Try to map out a likely way that this is being maintained. Include both strengths and weaknesses. That is, try to place the actors involved actors and show what is happening between them.

Feel free to draw upon your own experience and prejudice about municipal work. If you don’t know, make an educated guess.

Use the available icons and arrows to show what actors are involved. What are the relationships? Show:

  • how decisions are being made
  • information flows
  • money, etc.

Write on the arrows to make clear what they mean. You are encouraged to write on the icons to help you distinguish them better. If you need more icons or arrows, ask.

Exercise leader notes

To get them started, ask them to start placing a few actors on the paper and discuss their relationships. Make sure the groups move forward and take decisions and don’t get stuck in details. Remind them of the time constraint. When they have some actors and a few arrows down, start introducing the problem cards. If a group needs to be pushed a little bit, ask them who is involved, who things get reported to and so on. Make sure they write somewhere what the arrows mean.

An ideal situation

Time: 25 minutes

Background 2

Imagine again that you all are living and working in Middletown municipality, but in an alternate universe. This Middletown is also of decent size, not too small, but also not one of the biggest.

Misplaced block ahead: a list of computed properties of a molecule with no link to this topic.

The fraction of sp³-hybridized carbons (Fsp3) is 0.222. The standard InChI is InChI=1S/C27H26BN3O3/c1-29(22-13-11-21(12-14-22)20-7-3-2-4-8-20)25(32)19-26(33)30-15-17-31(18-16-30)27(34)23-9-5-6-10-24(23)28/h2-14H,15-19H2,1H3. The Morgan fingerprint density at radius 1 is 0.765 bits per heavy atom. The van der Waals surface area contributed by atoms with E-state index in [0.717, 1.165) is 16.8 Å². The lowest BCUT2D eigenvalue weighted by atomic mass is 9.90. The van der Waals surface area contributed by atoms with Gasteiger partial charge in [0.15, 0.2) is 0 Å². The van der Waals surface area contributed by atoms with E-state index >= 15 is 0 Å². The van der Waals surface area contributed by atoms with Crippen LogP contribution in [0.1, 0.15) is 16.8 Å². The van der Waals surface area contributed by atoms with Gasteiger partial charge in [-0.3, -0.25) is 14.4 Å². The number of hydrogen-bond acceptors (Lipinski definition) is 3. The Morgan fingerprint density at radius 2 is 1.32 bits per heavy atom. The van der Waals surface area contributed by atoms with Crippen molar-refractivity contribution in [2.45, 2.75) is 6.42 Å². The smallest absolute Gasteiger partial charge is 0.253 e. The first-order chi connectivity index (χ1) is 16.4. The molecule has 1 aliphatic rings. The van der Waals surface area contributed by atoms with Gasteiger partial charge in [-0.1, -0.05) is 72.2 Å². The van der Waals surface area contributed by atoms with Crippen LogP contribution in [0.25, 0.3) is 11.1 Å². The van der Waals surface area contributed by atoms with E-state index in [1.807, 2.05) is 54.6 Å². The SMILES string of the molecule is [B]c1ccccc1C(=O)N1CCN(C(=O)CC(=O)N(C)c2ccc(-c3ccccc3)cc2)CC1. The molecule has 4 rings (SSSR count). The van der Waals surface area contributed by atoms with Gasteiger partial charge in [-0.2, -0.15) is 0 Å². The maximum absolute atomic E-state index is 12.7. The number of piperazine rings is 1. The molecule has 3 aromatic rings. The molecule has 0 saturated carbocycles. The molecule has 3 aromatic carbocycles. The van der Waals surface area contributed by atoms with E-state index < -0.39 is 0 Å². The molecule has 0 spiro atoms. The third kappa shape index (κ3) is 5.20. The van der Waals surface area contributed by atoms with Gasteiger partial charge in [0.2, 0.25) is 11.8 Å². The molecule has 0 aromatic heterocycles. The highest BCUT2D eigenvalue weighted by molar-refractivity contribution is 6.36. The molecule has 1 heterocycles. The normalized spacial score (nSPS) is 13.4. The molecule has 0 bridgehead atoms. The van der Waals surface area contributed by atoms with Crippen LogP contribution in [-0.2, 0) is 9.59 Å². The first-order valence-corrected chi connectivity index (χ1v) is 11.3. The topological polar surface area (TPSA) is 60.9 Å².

Together with three other municipalities you have developed an open source IT system. It is a festival management system. You use it for managing festivals taking place in your respective municipalities. It has been in use for two years. The main end users of the system are civil servants in your municipality.

You all have competent but small IT departments with some in-house developers. As commissioning public organizations you have outsourced most of the work to developer vendors.

Each of you have a separate deployment of the system.

In this universe you have already established a collaboration with the Foundation for Public Code.

Exercise 2

Try to map out how you want to maintain the system. That is, try to place the actors involved and show what is happening between them. Feel free to invent new actors that did not exist in the first exercise.

Use the available icons and arrows to show the relationships between all actors. Specify the relations are and how decisions are being made. Write on the arrows to make clear what they mean. You are encouraged to write on the icons to help you distinguish them better. If you need more icons or arrows, ask.

Discussion

Time: 10 minutes

Let two members switch groups and ask them if they can understand the other group’s results. Let them ask clarifying questions and make sure those get noted on the paper. Then switch the rest of the group and have the first person retell how the ideal situation looks like.

The first question for the both groups is to spot differences.

Ask them shortly if they believe their new models would handle each of the problems better than the first one.

Is there anything in particular that stood out to them while doing this? Any realizations that they had?

Resources

Credits

Icons come from The Noun Project and all that are used are under Creative Commons Attribution 3.0. Attribution to each designer is under each icon.